- The Washington Times - Wednesday, July 8, 2020

Dozens of prominent liberals such as “Harry Potter” creator J.K. Rowling, political theorist Noam Chomsky and Vox co-founder Matthew Yglesias have signed an open letter denouncing cancel culture and left-wing demands for “ideological conformity.”

The letter, which was published on the Harper’s Magazine website Tuesday and gathered 150 signatures, warns that the left’s resistance of President Trump’s “illiberalism” has the potential of hardening into its “own brand of dogma or coercion” and creating an intolerant climate where freedom of speech can’t exist.

“Editors are fired for running controversial pieces; books are withdrawn for alleged inauthenticity; journalists are barred from writing on certain topics; professors are investigated for quoting works of literature in class; a researcher is fired for circulating a peer-reviewed academic study; and the heads of organizations are ousted for what are sometimes just clumsy mistakes,” the letter states.

“Whatever the arguments around each particular incident, the result has been to steadily narrow the boundaries of what can be said without the threat of reprisal,” it continues. “We are already paying the price in greater risk aversion among writers, artists, and journalists who fear for their livelihoods if they depart from the consensus, or even lack sufficient zeal in agreement.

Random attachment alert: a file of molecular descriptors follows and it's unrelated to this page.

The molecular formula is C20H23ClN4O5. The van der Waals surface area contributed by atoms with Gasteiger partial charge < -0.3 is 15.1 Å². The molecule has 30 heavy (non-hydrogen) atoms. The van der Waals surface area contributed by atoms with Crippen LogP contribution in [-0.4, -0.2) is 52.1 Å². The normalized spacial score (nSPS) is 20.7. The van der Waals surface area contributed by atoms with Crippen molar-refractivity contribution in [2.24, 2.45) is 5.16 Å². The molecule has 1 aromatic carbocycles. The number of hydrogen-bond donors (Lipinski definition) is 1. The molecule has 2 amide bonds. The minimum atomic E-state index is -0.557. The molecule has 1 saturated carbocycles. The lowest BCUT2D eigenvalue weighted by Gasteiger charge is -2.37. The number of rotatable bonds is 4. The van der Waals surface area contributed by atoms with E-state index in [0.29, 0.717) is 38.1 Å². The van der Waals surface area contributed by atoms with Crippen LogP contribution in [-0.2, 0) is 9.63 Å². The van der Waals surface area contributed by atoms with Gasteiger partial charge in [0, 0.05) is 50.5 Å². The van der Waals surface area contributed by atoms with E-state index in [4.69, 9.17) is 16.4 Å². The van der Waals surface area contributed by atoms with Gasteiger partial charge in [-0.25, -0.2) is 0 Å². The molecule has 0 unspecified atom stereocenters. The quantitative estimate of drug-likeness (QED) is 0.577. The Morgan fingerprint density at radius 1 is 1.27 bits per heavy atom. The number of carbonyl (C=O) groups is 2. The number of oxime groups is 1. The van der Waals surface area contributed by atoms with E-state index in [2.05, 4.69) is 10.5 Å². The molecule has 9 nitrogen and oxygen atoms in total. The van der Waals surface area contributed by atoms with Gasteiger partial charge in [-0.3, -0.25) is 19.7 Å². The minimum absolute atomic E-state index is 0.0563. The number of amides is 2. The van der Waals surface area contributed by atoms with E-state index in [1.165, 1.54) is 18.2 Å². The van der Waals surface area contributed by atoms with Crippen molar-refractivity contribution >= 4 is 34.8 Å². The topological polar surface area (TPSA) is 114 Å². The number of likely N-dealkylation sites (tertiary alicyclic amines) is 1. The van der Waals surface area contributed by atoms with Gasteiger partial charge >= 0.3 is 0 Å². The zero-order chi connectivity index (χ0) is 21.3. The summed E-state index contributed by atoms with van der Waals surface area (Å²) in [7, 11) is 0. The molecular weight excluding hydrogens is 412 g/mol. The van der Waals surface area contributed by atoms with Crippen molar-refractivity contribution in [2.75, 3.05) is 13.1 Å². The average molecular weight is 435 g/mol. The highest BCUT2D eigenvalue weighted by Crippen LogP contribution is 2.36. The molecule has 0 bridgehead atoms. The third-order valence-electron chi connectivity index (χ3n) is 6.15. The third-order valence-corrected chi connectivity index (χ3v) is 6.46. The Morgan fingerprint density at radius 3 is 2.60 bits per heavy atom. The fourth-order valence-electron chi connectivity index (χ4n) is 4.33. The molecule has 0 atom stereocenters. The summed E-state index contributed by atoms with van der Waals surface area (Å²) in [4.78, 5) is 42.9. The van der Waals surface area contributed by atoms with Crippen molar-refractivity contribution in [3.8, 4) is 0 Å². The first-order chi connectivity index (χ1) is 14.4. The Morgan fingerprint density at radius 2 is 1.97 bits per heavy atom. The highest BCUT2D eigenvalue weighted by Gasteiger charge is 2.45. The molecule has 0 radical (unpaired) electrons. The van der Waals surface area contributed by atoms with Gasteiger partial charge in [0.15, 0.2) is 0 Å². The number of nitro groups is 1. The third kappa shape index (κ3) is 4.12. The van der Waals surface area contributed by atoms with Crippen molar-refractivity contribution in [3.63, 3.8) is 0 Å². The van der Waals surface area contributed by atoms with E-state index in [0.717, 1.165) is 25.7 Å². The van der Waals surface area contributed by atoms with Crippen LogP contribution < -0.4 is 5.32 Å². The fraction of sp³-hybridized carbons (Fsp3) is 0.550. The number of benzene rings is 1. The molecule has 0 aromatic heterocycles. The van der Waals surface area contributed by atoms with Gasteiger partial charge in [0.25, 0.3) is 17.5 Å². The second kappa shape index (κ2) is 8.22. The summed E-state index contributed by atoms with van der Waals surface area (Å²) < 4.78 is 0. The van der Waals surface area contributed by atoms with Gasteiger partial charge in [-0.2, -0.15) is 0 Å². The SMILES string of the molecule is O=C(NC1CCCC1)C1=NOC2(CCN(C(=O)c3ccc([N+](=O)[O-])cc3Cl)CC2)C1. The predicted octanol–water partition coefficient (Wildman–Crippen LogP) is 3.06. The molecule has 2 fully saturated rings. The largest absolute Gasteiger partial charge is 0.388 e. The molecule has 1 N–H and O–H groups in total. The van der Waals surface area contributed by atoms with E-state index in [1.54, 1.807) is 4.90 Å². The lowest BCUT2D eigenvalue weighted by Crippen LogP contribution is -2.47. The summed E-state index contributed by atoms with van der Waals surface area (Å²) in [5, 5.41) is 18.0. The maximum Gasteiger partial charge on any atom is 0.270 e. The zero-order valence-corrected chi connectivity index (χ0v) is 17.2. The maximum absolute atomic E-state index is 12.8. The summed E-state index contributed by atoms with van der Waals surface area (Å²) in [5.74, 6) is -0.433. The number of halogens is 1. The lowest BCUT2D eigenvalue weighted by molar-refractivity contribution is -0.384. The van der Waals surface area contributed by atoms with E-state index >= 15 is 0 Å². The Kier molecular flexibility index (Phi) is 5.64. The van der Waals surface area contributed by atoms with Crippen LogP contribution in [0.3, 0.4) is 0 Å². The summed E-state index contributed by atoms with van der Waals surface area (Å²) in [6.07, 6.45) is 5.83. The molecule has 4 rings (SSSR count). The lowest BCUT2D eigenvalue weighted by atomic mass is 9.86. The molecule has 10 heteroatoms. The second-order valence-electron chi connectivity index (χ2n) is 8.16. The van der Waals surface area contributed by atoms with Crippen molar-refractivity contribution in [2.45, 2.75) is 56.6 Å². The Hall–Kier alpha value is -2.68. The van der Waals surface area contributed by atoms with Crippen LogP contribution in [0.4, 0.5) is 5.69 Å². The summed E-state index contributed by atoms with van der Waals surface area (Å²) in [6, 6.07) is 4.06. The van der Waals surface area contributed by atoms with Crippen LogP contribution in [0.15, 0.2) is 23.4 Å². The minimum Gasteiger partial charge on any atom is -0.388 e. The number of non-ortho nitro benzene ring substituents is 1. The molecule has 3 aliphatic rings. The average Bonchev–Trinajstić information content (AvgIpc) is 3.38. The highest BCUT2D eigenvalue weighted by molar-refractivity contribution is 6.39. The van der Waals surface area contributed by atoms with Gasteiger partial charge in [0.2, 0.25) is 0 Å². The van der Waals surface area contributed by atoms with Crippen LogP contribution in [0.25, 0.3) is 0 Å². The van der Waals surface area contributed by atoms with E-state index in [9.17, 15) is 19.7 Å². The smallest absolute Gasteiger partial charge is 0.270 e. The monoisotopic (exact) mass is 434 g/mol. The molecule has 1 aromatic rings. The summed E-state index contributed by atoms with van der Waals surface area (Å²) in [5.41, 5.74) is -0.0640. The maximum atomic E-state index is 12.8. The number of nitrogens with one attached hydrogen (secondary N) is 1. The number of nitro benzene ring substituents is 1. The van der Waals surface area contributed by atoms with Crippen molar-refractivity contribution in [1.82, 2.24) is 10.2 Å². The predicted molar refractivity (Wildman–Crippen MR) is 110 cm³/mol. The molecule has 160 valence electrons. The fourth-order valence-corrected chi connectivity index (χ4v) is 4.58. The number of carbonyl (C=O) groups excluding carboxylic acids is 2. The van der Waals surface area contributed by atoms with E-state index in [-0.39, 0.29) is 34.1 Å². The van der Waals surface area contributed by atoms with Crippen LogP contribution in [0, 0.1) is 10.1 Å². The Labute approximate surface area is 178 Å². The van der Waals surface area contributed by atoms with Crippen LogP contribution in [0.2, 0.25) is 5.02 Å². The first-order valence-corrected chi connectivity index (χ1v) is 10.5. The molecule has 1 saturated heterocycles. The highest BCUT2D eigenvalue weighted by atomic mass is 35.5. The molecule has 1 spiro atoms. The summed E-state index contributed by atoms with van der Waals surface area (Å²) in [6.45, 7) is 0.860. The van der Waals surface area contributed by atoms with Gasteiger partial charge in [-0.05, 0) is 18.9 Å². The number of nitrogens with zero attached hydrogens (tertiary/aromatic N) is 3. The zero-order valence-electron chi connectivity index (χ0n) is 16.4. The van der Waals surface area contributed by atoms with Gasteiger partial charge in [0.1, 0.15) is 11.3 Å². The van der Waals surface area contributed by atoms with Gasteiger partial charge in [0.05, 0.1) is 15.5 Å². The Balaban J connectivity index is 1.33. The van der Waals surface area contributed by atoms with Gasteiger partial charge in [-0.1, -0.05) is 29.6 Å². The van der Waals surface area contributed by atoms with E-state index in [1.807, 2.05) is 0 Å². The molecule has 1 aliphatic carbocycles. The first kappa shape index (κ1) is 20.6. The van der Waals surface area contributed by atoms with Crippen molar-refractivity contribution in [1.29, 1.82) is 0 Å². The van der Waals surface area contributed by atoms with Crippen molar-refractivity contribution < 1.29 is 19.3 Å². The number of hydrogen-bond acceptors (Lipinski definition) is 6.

“This stifling atmosphere will ultimately harm the most vital causes of our time,” the letter states. “The restriction of debate, whether by a repressive government or an intolerant society, invariably hurts those who lack power and makes everyone less capable of democratic participation. The way to defeat bad ideas is by exposure, argument, and persuasion, not by trying to silence or wish them away.

“We refuse any false choice between justice and freedom, which cannot exist without each other,” the letter concludes. “As writers we need a culture that leaves us room for experimentation, risk taking, and even mistakes. We need to preserve the possibility of good-faith disagreement without dire professional consequences. If we won’t defend the very thing on which our work depends, we shouldn’t expect the public or the state to defend it for us.”

Mr. Yglesias‘ endorsement of the letter has brought some drama to his publication after Vox critic at large Emily VanDerWerff, a trans woman, tweeted her own letter saying it made her feel unsafe at the publication, the Washington Free Beacon reported.

“The letter, signed as it is by several prominent anti-trans voices and containing as many dog whistles toward anti-trans positions as it does, ideally would not have been signed by anybody at Vox, much less one of the most prominent people at our publication,” Ms. VanDerWerff wrote in the letter she said she sent to her editors.

Katelyn Burns, a Vox political reporter, and Vox engagement editor Nisha Chittal also spoke out against the letter.

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